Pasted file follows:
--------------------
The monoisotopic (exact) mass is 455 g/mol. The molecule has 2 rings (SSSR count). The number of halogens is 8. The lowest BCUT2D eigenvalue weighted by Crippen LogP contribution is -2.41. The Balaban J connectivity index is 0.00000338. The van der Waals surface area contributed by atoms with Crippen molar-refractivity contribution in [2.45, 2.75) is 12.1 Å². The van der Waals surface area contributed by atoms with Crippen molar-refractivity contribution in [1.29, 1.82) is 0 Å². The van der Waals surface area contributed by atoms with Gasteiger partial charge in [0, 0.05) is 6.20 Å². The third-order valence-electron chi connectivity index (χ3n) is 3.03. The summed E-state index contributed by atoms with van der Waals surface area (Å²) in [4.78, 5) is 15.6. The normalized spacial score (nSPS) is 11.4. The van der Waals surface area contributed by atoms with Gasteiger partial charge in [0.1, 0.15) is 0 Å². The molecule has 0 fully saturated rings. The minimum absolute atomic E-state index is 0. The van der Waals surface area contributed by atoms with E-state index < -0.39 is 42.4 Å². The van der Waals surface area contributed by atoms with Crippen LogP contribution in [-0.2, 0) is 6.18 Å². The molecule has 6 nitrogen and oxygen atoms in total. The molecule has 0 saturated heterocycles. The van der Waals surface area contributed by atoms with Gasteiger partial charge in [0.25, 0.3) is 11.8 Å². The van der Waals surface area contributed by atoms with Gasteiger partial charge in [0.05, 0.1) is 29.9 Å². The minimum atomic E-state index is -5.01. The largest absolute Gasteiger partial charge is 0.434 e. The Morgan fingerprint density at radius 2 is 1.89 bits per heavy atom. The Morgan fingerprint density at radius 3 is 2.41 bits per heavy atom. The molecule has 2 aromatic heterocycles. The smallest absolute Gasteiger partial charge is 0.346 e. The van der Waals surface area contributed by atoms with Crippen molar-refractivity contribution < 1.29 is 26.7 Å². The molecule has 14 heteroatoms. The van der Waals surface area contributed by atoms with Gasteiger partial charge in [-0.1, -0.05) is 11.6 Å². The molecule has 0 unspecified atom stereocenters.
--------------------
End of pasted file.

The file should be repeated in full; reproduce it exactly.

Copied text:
The monoisotopic (exact) mass is 455 g/mol. The molecule has 2 rings (SSSR count). The number of halogens is 8. The lowest BCUT2D eigenvalue weighted by Crippen LogP contribution is -2.41. The Balaban J connectivity index is 0.00000338. The van der Waals surface area contributed by atoms with Crippen molar-refractivity contribution in [2.45, 2.75) is 12.1 Å². The van der Waals surface area contributed by atoms with Crippen molar-refractivity contribution in [1.29, 1.82) is 0 Å². The van der Waals surface area contributed by atoms with Gasteiger partial charge in [0, 0.05) is 6.20 Å². The third-order valence-electron chi connectivity index (χ3n) is 3.03. The summed E-state index contributed by atoms with van der Waals surface area (Å²) in [4.78, 5) is 15.6. The normalized spacial score (nSPS) is 11.4. The van der Waals surface area contributed by atoms with Gasteiger partial charge in [0.1, 0.15) is 0 Å². The molecule has 0 fully saturated rings. The minimum absolute atomic E-state index is 0. The van der Waals surface area contributed by atoms with E-state index < -0.39 is 42.4 Å². The van der Waals surface area contributed by atoms with Crippen LogP contribution in [-0.2, 0) is 6.18 Å². The molecule has 6 nitrogen and oxygen atoms in total. The molecule has 0 saturated heterocycles. The van der Waals surface area contributed by atoms with Gasteiger partial charge in [0.25, 0.3) is 11.8 Å². The van der Waals surface area contributed by atoms with Gasteiger partial charge in [0.05, 0.1) is 29.9 Å². The minimum atomic E-state index is -5.01. The largest absolute Gasteiger partial charge is 0.434 e. The Morgan fingerprint density at radius 2 is 1.89 bits per heavy atom. The Morgan fingerprint density at radius 3 is 2.41 bits per heavy atom. The molecule has 2 aromatic heterocycles. The smallest absolute Gasteiger partial charge is 0.346 e. The van der Waals surface area contributed by atoms with Crippen molar-refractivity contribution < 1.29 is 26.7 Å². The molecule has 14 heteroatoms. The van der Waals surface area contributed by atoms with Gasteiger partial charge in [-0.1, -0.05) is 11.6 Å². The molecule has 0 unspecified atom stereocenters.